STF 2944: A double in Aquarius that looks triple

Aug 25

Written by:
8/25/2014 2:18 PM  RssIcon

Unlike the previous double star, HD 213067, our next double star is a bit harder to locate, but it's worth seeking out. For one, it's not just a double star at the eyepiece, it's a triple star. HD 215812 / HIP 112559 is a 7.2 magnitude star located northeast of Sigma Aquarii. But it may be easier to find by locating Lambda Aquarii, a star that can be found pretty easily by extending the "Nashira -> Deneb Algiedi" line in Capricornus out ~20 degrees (learn how to measure distance in the sky here).

Find double star STF 2944

At Lambda, an average finderscope of 6x26 or larger can show where to go, because at 3.7 magnitude, Lamdba is easily seen now. Moving northward in the direction of Zeta Pegasi, a 7 degrees field of view will also show 5-th magnitude Kappa Aquarii. Our target, STF 2944, is located in a triangle shape with these two stars. 

Note the three 6-th magnitude stars just off to the east (left on the chart - there are actually four total, the eastern-most one is just slightly off this chart). It's really about splitting the difference between these stars, and Kappa Aquarii. Note that this graphic is correct-image oriented, and many finderscopes will reverse the field of view both up/down, and left/right.

Star hop to double star STF 2944

STF 2944 is interesting; it is a G5V class star, very similar to our G2V Sun, but the "2" indicates a slightly lower temperature than our star. At 102 light years away, the photons from this star left just over a century ago from the time they reach your eyes. And what appears as a single star in a finderscope reveals itself to be three stars at a higher magnification at the eyepiece.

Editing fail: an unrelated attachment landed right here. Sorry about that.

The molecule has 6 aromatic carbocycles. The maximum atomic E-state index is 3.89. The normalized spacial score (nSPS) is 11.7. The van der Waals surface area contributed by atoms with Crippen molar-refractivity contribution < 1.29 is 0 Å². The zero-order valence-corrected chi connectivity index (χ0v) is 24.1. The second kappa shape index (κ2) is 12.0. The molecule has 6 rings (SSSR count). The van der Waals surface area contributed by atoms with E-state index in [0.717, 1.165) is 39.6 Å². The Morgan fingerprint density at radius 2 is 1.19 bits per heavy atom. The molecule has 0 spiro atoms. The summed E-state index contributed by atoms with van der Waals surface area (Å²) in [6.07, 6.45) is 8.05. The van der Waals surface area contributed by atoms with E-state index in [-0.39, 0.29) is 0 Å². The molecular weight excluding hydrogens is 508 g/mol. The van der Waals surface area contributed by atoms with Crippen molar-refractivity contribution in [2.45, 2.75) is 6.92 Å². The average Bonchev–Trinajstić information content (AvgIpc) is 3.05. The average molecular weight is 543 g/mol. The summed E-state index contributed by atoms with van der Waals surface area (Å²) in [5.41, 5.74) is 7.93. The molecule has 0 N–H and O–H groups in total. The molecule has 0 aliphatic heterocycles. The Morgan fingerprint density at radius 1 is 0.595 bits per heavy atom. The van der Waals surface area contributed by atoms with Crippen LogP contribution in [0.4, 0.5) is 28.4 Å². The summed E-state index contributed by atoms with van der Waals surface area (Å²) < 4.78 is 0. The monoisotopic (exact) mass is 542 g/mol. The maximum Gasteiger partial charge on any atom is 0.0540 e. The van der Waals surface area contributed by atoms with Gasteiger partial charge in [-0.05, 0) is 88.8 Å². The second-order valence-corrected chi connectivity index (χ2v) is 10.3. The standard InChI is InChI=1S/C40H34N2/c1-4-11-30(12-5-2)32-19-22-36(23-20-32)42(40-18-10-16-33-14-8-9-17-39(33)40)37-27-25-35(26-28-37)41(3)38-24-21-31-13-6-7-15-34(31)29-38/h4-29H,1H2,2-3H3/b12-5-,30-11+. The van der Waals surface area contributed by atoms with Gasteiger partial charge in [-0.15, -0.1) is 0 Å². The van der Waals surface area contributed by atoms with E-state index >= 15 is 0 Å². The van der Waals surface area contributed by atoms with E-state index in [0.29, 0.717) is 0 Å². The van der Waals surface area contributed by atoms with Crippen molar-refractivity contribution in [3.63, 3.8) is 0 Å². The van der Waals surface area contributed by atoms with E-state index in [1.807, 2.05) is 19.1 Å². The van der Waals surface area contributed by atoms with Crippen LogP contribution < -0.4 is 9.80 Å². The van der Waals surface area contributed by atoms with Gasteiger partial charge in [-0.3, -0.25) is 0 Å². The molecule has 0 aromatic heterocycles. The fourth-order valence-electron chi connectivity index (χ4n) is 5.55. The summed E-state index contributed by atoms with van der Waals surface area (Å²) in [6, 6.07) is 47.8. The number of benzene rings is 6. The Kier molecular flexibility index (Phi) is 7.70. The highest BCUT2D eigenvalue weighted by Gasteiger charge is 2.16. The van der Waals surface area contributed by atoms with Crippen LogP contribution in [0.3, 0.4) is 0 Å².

There is an 8.5 magnitude companion star about 60 arc seconds away - easily split in even very low power eyepieces. But the double of STF 2944 is revealed when the two are split to the 2 arc seconds apart that they are. That's a tight split; small telescopes of 60mm or 70mm will likely not achieve full split. While theoretically possible with a superb 4.5" telescopes under steady skies, a 6" or larger scope is ideal. 

Can you see these? It's a nice little double to try for, and can be a good test of your optics too. 

There's a lot more here on Eyes on the Sky. For example, every week on the homepage there is a new astronomy video about observing objects in the night sky. They're only 5 minutes long - why not check out the latest one right now? For those new to astronomy, don't miss Eyes on the Sky's Ultimate Beginner's Guide!

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The Nightlight

This blog includes what to see in the night and daytime skies, thoughts on telescopes, binoculars, and other astronomy observing accessories and equipment, plus my own occasional notes on objects I've seen and observed. Oh, and the random theater or other "my take on life" post. In other words, there is always something interesting. Check it out.